After graduating from Bishop Chatard, she enrolled at Indiana University in Bloomington still with the idea of pursuing a career in law.

But her experience in the lawyer’s office months earlier had set her soul looking more and more toward Christ.

“As I began my time at IU, I began to go to daily Mass and pray the [Liturgy of the Hours] daily,” Sister Imelda Grace said. “Through this, my desire for Christ grew and deepened, and I longed for him to be everything for me, my sole treasure. In return, I longed to give myself to him completely and entirely without reserve.”

It was during the first of the two years she spent in Bloomington that she began actively discerning a call to religious life.

Dominican Brother Cassian Sama was ministering at the St. Paul Catholic Center in Bloomington at the time, and led a group of young adults who were discerning God’s call in their lives. He has since been ordained a priest, and has returned to minister there.

“You could see that she really exuded a devotion, especially when she came to daily Mass,” Father Cassian said. “She was always here hanging around St. Paul Catholic Center, even when she had nothing to do, just to pray.

“That kind of caught my curiosity and I got to know her. Our conversations were mostly about God. She was so passionate about her faith, about praying and offering her life to pray for those who don’t know God, and to serve Christ in a selfless way.”

One of the young adults in the discernment group was seminarian Michael Keucher.

“Her discernment was very much of a model for my own at that time,” said Keucher, a member of St. Charles Borromeo Parish in Bloomington, who is in his first year of theology studies at Saint Meinrad Seminary and School of Theology in St. Meinrad.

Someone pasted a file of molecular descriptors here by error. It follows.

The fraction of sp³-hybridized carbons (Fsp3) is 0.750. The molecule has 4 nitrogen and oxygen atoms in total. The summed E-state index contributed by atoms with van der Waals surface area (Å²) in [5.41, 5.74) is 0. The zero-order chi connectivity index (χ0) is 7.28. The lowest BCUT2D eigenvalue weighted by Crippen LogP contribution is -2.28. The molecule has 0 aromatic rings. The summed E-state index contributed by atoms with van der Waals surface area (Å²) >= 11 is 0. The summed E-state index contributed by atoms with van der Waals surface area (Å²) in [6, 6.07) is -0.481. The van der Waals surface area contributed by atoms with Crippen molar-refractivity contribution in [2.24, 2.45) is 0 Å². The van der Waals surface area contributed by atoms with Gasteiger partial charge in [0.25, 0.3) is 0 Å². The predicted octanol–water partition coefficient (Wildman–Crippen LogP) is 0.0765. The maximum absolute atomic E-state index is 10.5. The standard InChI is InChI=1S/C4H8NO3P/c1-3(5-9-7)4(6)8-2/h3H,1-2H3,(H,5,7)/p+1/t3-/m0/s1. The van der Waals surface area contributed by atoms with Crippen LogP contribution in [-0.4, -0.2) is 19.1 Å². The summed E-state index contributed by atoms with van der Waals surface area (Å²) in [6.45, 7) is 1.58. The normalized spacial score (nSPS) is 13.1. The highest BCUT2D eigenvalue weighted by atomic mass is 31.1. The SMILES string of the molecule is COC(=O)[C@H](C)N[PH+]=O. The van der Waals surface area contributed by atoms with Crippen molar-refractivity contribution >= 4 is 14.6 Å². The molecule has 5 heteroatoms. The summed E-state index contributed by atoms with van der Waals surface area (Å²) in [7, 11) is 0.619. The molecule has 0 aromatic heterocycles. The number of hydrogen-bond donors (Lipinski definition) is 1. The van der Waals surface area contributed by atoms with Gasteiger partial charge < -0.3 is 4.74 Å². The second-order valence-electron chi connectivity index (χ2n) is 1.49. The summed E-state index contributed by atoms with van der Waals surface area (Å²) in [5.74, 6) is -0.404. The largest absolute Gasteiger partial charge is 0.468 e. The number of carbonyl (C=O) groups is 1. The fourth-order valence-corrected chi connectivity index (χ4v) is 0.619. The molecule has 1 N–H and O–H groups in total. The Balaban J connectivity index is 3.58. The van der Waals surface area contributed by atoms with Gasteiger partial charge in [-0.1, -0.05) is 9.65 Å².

“Not that I would call myself holy, but it’s interesting how holy people stick together and make each other holier,” he said. “She took her discernment very seriously and prayerfully. I could tell that she lived her faith in a very real way, even on the campus.”

Father Cassian was also impressed by the way that she was able to forgo the temptations of campus life, yet at the same time have a great desire to lead others to Christ.

“The worldly things around her, [even] on this secular campus, didn’t affect her a bit,” he said. “That was something beautiful to see.”

He spoke to her about the Dominican community in Nashville. She made a retreat there in May 2008, discerned a vocation with the sisters over the course of the next academic year and entered as a postulant in 2009.

She was not alone, joining 21 other young adult women who entered the community at the same time. Fourteen other women professed first vows with her last July.

“Being a member of a community with so many other young women is truly a gift,” said Sister Imelda Grace. “There is a certain joyful zeal and enthusiasm that the young sisters bring, and I know this from the experience of being one of them.”

At the same time, she has valued getting to know many of the older members of the 151-year-old congregation.

“To see these older sisters living on the foundation that the sisters long before them had laid, and the younger sisters striving to live and embrace the heritage that has been passed down to them, was more powerful in my discernment than simply looking at the youthfulness of the community,” she said.

The Dominican Sisters of St. Cecilia are primarily a community of teaching sisters, and Sister Imelda Grace is studying elementary education at her community’s Aquinas College in Nashville.

After volunteering as a catechist for third- and fourth-grade students in religious education classes at St. Paul Catholic Center in Bloomington, Sister Imelda Grace knows the spiritual depths that can be found in teaching the faith to children.

“As I taught these children the truths of the faith and watched them grow closer to Christ, I realized that the Lord had not only asked me to be a teacher, but to be a mother—of souls,” Sister Imelda Grace said. “And this spiritual motherhood is what I began to long for.

“I realized that in religious life I would still be a mother, and I would still have the joy of being a bride.”

(For more information on the Dominican Sisters of St. Cecilia, log on to www.nashvilledominican.org.)